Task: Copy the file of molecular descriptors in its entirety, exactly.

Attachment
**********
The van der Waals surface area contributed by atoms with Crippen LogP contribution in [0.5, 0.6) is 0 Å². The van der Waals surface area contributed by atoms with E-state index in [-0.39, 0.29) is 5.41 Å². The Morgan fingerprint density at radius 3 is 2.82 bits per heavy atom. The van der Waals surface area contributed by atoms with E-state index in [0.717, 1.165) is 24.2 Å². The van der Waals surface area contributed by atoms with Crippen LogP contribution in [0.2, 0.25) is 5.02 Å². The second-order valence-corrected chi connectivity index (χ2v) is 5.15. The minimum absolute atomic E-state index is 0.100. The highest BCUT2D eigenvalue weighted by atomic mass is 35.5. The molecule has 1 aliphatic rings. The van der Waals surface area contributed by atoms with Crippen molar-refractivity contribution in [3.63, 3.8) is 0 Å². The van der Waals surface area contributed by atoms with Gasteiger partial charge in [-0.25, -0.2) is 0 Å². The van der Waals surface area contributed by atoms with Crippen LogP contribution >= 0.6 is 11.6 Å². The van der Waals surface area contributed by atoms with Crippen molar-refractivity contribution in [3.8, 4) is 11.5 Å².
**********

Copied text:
The van der Waals surface area contributed by atoms with Crippen LogP contribution in [0.5, 0.6) is 0 Å². The van der Waals surface area contributed by atoms with E-state index in [-0.39, 0.29) is 5.41 Å². The Morgan fingerprint density at radius 3 is 2.82 bits per heavy atom. The van der Waals surface area contributed by atoms with E-state index in [0.717, 1.165) is 24.2 Å². The van der Waals surface area contributed by atoms with Crippen LogP contribution in [0.2, 0.25) is 5.02 Å². The second-order valence-corrected chi connectivity index (χ2v) is 5.15. The minimum absolute atomic E-state index is 0.100. The highest BCUT2D eigenvalue weighted by atomic mass is 35.5. The molecule has 1 aliphatic rings. The van der Waals surface area contributed by atoms with Crippen molar-refractivity contribution in [3.63, 3.8) is 0 Å². The van der Waals surface area contributed by atoms with Gasteiger partial charge in [-0.25, -0.2) is 0 Å². The van der Waals surface area contributed by atoms with Crippen LogP contribution >= 0.6 is 11.6 Å². The van der Waals surface area contributed by atoms with Crippen molar-refractivity contribution in [3.8, 4) is 11.5 Å².